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22 April 2009
Children who have poor relationships with their parents or who have experienced parental or caregiver neglect are more likely to experience homelessness as young adults, a new University research study has found.
In the first large-scale, population-based study a team from the University’s School of Psychology and School of Medicine’s Department of Psychological Medicine, led by Dr Katherine Shelton, tested and identified a number of key risk factors associated with homelessness in early adulthood.
The study, which examined data from the United States and included a representative sample of high schools, found that among young adults between the ages of 18-27 years, a number of risk factors in childhood were associated with episodes of homelessness.
The risk factors in childhood include poor relationships with parents, neglect, or being forced or placed out of the home. Other factors may occur later in life include economic disadvantage as well as experiences of mental illness or drug use
Dr Katherine Shelton, School of Psychology, who led the study said: "Among the young adults studied, several factors related to adversity in childhood were associated with an increased risk of homelessness.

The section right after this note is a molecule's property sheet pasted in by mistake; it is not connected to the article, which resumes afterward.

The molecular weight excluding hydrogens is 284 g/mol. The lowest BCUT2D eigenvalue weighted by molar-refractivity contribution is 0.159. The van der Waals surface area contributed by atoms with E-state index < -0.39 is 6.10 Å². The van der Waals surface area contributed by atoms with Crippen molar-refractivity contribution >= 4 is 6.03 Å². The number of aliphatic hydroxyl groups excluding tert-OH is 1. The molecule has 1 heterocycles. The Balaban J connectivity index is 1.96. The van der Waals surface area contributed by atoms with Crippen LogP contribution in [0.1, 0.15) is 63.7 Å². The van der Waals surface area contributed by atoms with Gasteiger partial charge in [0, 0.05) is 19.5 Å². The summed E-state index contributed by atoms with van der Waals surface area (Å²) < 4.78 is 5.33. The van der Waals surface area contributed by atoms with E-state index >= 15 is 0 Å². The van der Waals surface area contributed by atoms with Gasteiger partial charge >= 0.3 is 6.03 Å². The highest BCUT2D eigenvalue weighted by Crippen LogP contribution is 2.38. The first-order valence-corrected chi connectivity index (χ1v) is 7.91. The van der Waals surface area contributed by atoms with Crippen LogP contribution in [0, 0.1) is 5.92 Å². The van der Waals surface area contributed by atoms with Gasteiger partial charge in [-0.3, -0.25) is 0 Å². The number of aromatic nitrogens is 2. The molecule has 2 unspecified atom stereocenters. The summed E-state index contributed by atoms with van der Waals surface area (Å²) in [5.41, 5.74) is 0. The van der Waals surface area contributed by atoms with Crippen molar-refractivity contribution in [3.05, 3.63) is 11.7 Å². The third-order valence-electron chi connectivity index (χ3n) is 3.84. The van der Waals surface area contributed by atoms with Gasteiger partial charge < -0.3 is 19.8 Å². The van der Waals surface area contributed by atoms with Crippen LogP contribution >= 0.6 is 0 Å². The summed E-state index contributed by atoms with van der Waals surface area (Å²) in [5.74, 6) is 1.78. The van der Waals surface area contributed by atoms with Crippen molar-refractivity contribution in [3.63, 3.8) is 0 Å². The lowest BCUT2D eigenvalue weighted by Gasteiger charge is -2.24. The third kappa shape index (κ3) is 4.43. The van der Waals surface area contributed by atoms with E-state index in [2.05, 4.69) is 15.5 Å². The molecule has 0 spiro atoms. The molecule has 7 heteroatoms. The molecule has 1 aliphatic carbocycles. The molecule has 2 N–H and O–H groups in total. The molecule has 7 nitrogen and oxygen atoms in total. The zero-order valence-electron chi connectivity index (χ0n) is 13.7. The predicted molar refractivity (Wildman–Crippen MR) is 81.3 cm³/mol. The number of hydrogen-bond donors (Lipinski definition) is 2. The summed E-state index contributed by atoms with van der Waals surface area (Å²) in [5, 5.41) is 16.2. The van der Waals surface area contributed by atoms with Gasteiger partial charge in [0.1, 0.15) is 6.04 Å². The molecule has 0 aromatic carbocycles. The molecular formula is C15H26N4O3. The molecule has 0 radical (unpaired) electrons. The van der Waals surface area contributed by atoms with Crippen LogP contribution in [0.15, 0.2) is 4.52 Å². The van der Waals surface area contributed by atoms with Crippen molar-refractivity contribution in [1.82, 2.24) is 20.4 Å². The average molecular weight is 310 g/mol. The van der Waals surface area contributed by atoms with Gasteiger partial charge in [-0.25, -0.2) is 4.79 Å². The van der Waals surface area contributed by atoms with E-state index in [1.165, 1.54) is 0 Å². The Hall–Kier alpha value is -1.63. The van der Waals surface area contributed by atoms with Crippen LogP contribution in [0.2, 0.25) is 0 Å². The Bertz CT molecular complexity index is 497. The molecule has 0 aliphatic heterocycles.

"This study provides us with a greater understanding of the events that occur early in life that may be associated with homelessness in adulthood."
The findings provide an insight into the role of various life experiences and their relationship with homelessness in adulthood. The study suggests that efforts to reduce homelessness should be targeted at the most at risk groups and provides some important lessons for those seeking to tackle homelessness in the UK.
Dr Shelton added: "It is important that we fully understand the causes of homelessness without which we risk providing support services for homeless people that are potentially ineffective or even counterproductive. Our findings have important implications for prevention as well as intervention efforts, and re-focus attention on the importance of early experiences for well-being in adulthood.
"Closer attention should be paid to meeting the emotional and material needs of individuals identified in childhood as experiencing dysfunctional family relations. Getting this right may help reduce the burden of social care for homeless young adults in the US and other western countries"
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